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RN09 - Economic Sociology

The Economic Sociology research network is a vibrant community whose objective is to promote the sociological study of the economy in its entirety.

The research network „Economic Sociology” was established in 1995 by Gyorgy Lengyel and Richard Swedberg. Ever since it has been growing to become a vibrant and inclusive platform of the diverse sociological perspectives on the economy. Researchers from within and outside Europe contribute to the study of economic issues from a variety of theoretical and methodological vantage points. Most basically, we share the assumption that the modern economy can be understood as a social structure that has emerged in a long and complex social process. Economic action can be conceived of as being embedded in particular social and cultural contexts. While some of us focus on institutions or social networks as central foundations of economic exchange, others try to decipher the cultural bases of the economy and therefore focus on conventions, practices, and belief systems.

Building on classical sociologists, who focused on the emergence and social implications of modern capitalism – such as Karl Marx, Max Weber, Norbert Elias, and others – today, economic sociologists study a vast field of phenomenon centering around markets, categories, valuation, finance, culture, the political-economy nexus, but also the social foundations of entrepreneurship, social movements on markets, or alternative forms of organizing the economy.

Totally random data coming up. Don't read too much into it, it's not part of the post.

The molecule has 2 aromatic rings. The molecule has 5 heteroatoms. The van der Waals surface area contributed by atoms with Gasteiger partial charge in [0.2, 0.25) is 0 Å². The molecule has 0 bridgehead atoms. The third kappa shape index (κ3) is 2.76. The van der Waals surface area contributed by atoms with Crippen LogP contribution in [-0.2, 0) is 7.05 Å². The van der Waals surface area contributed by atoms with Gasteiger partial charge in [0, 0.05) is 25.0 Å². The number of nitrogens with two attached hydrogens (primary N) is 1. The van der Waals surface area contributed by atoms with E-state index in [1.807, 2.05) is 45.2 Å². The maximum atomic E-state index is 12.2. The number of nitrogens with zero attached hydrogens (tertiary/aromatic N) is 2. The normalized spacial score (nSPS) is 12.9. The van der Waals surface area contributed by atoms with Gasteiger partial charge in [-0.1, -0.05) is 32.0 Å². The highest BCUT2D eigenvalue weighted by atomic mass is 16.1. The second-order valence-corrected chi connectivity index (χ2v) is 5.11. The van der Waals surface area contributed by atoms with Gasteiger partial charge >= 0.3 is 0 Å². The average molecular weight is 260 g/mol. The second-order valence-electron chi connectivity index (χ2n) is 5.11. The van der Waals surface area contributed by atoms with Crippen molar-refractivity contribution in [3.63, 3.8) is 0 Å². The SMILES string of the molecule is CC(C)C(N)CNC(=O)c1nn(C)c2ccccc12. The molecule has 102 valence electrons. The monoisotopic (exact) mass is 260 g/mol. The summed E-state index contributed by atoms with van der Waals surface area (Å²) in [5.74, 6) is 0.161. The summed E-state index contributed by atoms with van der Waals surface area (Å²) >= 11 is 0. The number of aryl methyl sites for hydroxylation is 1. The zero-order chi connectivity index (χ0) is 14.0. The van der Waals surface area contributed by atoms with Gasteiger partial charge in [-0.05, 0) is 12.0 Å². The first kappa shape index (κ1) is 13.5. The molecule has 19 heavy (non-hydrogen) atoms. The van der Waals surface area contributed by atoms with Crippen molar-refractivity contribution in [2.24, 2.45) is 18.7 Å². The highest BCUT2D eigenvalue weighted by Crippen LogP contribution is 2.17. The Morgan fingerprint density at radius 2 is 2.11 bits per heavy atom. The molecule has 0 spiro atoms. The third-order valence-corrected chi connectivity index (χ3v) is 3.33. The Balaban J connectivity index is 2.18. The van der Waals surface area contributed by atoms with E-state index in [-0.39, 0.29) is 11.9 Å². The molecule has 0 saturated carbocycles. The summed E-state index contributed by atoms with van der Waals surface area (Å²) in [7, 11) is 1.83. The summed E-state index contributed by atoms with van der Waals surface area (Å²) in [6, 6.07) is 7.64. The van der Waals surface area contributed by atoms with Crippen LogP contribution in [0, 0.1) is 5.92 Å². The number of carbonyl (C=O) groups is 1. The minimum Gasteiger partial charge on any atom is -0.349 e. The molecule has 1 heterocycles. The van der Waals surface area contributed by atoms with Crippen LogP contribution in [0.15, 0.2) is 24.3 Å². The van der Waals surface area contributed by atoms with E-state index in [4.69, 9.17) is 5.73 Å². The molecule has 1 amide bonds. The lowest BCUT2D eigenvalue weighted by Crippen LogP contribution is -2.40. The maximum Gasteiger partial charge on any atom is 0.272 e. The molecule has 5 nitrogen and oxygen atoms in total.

Economic sociology covers not only a wide range of sociological concepts and theories but also of empirical methods providing deep empirical insights into the complexity of economic life.

The research network covers a wide array of research topics such as:

  • Sociological theories and concepts (social capital, embeddedness, convention theory etc.)
  • Network and institutional analyses
  • The emergence, stability and change of markets
  • Social forms and foundations of entrepreneurship
  • The rise and structure of business firms
  • Alternative forms of economic organization
  • Money, finance and society
  • Markets and morality
  • Economic crises and social resilience
  • Economic boundaries and categories
  • Sustainability and corporate social responsibility
  • Markets, innovations and technological change
  • Modes of economic coordination and governance
  • Work and organizational transformations
  • Marketization and financialization

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